What Is Atherosclerosis?
Atherosclerosis is the leading cause of death and disability in developed nations. A variety of risk factors predispose to the development of atherosclerosis which subsequently affects various regions of the circulation with significant clinical manifestations depending on the circulatory bed affected. Atherosclerosis of the coronary arteries can lead to myocardial infarction and angina pectoris, whereas atherosclerosis of the arteries supplying the central nervous system may cause a life-threatening stroke.
The major risk factors associated with atherosclerosis are hyperlipidemia, diabetes, hypertension, endothelial injury, etc. A recent study reports there may be unregulated cell growth that could be the major driving factor behind atherosclerosis contradicting the previously hypothesized plaque formation from lipid accumulation in sites of endothelial injury.
Blood vessel proliferation associated with Atherosclerosis
Researchers from the Stanford School Of Medicine have put light on a newly identified major risk factor to the development of atherosclerosis. Unregulated multiplication of inflamed vascular smooth muscle may be the initiating factor responsible for the formation of atherosclerotic plaques.
An atherosclerotic plaque is composed of accumulated dead tissue, inflammatory cells, and cholesterol. Rupture of these plaques can lead to fatal thrombotic plaques leading to sudden death from stroke or cardiovascular disease.
However, this risk factor is not a newly proposed finding. In 1973, atherosclerotic vessel plaques were found to be made predominantly of arterial smooth muscle cells which replicated in an unregulated manner over time. In spite of this, the idea has not been researched until now.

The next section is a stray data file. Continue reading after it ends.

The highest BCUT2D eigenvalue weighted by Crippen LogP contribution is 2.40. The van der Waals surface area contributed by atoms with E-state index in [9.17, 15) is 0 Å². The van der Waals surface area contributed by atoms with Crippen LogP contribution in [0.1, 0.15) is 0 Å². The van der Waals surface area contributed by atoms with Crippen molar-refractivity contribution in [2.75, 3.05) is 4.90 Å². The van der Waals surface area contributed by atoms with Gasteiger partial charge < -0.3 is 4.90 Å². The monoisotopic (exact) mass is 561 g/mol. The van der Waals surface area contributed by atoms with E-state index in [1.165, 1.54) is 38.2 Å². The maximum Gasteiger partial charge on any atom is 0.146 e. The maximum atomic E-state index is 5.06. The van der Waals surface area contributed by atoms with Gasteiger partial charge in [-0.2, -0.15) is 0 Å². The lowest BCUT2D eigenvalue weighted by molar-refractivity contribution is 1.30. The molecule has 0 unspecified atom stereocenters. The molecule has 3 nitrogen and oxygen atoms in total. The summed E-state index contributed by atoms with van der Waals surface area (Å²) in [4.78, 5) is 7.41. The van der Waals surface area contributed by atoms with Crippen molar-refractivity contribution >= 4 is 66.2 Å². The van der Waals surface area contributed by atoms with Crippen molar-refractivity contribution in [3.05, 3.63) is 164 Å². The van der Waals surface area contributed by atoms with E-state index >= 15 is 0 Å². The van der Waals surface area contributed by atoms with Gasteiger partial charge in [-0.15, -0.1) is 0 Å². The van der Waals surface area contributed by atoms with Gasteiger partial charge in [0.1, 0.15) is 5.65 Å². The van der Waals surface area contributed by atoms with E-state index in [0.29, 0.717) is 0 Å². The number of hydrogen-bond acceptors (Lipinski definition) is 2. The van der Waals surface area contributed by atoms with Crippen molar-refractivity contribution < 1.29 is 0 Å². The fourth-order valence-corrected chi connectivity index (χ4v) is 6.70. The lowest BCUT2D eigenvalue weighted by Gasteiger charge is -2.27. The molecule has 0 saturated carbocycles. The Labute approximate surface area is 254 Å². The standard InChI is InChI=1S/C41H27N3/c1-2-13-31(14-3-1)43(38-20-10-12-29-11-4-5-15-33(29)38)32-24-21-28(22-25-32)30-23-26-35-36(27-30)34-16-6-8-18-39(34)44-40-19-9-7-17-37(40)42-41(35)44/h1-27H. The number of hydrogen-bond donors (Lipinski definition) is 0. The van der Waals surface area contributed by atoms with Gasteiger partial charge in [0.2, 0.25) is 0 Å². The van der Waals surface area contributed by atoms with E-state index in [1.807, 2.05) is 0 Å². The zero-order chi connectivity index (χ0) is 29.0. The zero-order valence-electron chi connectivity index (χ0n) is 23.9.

Researching An Old Concept
Leeper along with his colleagues renewed interest in this concept and even went on to demonstrate that the vessels affected by atherosclerosis inhibited the immune system from phagocytosis of the plaques. This finding led the researchers to believe that the blood vessels may be a part of the disease process itself.
In order to find out how the rapidly proliferating blood vessel cells arise, the researchers examined the muscle cells with a plaque by using mice. A cell marked with the color red is observed for multiplication as its progeny divides with the same color. With this method, the researchers discovered that a single cell proliferates in an abnormal manner constricting blood flow.
In normal situations, these abnormally proliferating cells are removed by the immune system. But due to loss of normal regulatory function, the smooth muscle cells of the atherosclerotic vessels display a marker on their cell surface CD47, which is a marker that tells the immune cells to recognize the cells as self and prevent immune clearance.
“The combination of hyperproliferative growth and increased expression of ‘don’t eat me’ signals that frustrate immune mechanisms that would otherwise control them give these cells a competitive advantage over normal smooth muscle cells,” said Leeper.
Unregulated artery cell growth may drive atherosclerosis, Stanford Medicine research shows